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Mali’s military council sets June 18 as the date for the referendum on the constitution


Mali’s ruling military council announced on Friday that the referendum on a new constitution will be held on June 18, after it was initially scheduled for March 19, in an important entitlement towards the return of civilians to power in a country facing jihadist attacks and a deep, multifaceted crisis.

“The electorate is called on Sunday, June 18, 2023 in all parts of the country and in the diplomatic and consular missions of the Republic of Mali to pass the draft constitution,” read a decree read by government spokesman Colonel Abdullahi Maiga on state television.

Elections in February 2024

He indicated that members of the security forces would vote in advance on June 11th.

This referendum is the first step approved by voting on a schedule of consultations and reforms issued by the colonels that would lead to elections in February 2024 with the aim of returning civilians to power.

By postponing the referendum, the military who came to power by force in August 2020 raised doubts about their full commitment to the timetable.

However, the Military Council, which has ruled countries facing jihadist attacks and plunged since 2012 into a deep, multifaceted crisis, played down the importance of this delay.

“Voters will have to answer yes or no to the following question: Do you agree with the draft constitution?” Maiga said.

Strengthening the powers of the president

The campaign will open on June 2 at 00:00 (local time and GMT) and end at midnight on June 16.

And Colonel Maiga said when formalizing the postponement of the referendum in March that “the timetable is a tool for planning,” stressing that “the deadline remains the date that we were able to negotiate with the Economic Community of West African States,” noting that “the head of state is committed to Fully respect this date” in 2024.

The timetable set by the military and their promises to abide by it and hand over power to civilians in March 2024 after elections in February persuaded the West African Economic Community in July 2022 to lift the trade and financial sanctions imposed on Mali, a poor, landlocked country suffering from economic stagnation and lack of power. Security.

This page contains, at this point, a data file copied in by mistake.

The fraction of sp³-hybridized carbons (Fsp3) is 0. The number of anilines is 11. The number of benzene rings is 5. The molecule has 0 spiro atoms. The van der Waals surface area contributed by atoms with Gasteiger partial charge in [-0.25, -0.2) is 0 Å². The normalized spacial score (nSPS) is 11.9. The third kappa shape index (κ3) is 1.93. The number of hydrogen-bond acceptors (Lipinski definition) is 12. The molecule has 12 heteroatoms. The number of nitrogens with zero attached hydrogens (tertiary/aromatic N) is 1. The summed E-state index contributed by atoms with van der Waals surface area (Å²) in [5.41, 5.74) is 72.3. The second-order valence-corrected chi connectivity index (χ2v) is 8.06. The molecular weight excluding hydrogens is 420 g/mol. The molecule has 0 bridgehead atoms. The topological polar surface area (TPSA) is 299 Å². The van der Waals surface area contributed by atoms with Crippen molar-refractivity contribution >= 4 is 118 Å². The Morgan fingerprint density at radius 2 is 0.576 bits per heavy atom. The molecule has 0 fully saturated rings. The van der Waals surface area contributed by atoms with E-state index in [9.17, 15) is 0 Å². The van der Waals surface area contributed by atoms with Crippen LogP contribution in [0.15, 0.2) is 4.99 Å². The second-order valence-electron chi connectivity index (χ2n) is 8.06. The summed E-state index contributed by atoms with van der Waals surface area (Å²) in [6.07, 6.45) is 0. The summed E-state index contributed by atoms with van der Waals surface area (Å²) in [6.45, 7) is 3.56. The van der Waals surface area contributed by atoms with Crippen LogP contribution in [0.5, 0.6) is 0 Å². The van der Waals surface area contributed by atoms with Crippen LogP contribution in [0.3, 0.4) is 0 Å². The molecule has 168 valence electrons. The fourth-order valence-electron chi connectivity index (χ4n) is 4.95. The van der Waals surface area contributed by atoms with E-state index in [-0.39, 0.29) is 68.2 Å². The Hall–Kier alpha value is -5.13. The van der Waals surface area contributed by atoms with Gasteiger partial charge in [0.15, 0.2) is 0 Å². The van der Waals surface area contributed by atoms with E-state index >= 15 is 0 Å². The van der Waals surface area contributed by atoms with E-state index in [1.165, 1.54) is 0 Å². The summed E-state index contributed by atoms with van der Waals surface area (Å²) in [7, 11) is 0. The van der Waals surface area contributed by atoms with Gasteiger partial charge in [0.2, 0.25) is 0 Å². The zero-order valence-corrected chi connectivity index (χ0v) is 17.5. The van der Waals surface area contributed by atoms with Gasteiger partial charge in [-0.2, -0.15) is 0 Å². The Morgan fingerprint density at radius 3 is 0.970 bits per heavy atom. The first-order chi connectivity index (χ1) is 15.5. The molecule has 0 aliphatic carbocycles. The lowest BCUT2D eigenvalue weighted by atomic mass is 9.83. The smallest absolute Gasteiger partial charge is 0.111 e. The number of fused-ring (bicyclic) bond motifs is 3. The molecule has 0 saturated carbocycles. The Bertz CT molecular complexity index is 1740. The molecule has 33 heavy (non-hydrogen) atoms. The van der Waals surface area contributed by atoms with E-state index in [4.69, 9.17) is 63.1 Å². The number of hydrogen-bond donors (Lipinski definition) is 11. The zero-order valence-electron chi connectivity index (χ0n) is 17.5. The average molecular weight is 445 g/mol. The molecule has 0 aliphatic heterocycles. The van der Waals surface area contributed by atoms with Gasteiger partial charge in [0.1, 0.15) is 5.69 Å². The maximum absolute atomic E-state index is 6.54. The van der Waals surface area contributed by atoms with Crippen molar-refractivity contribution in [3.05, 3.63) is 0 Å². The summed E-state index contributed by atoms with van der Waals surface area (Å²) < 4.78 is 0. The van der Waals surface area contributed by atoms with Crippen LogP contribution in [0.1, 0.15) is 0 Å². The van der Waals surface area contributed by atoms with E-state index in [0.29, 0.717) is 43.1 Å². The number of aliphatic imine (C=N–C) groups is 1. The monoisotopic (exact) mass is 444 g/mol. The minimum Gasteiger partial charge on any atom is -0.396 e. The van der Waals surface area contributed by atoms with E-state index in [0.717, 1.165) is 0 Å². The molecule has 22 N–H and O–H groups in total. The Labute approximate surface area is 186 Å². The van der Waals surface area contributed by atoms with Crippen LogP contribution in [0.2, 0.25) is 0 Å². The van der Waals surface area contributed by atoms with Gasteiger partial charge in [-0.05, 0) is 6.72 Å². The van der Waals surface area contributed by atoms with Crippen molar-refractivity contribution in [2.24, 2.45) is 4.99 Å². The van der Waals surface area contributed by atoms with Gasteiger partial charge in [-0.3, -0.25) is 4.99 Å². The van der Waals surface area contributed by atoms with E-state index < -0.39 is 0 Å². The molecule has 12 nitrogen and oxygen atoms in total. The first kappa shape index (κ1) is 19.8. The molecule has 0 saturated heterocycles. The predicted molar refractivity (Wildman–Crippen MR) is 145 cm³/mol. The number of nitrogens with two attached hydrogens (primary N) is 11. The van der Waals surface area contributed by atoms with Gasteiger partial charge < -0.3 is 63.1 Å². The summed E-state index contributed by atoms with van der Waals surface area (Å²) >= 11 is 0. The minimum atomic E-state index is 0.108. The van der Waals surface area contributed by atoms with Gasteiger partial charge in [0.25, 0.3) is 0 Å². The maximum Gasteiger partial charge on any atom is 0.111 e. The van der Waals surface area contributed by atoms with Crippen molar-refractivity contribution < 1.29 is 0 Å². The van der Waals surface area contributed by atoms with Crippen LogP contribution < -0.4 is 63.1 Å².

The West African group, which faced, since the first coup of the Malian colonels in August 2020, a series of coups in the region, imposed these measures in January 2022 when the army planned to remain in power for five years.

The military council justified the postponement of the referendum by the need for sufficient time to appoint representatives of the electoral management body and its desire to familiarize voters with the constitutional text.

This constitution is an essential element in the broad reform project that the army has adhered to in order to justify staying in power until 2024.

The text greatly enhances the authority of the president.

In the new constitution, it is the president, not the government, who “determines the nation’s policy,” appoints the prime minister and ministers, and ends their duties. The President can dissolve the National Assembly.

Since 2012, Mali has witnessed the spread of jihadist groups and violence of all kinds. The Malian military expelled the French soldiers in 2022 in an atmosphere of great tension and asked Russia for military and political assistance.

Merry C. Vega is a highly respected and accomplished news author. She began her career as a journalist, covering local news for a small-town newspaper. She quickly gained a reputation for her thorough reporting and ability to uncover the truth.

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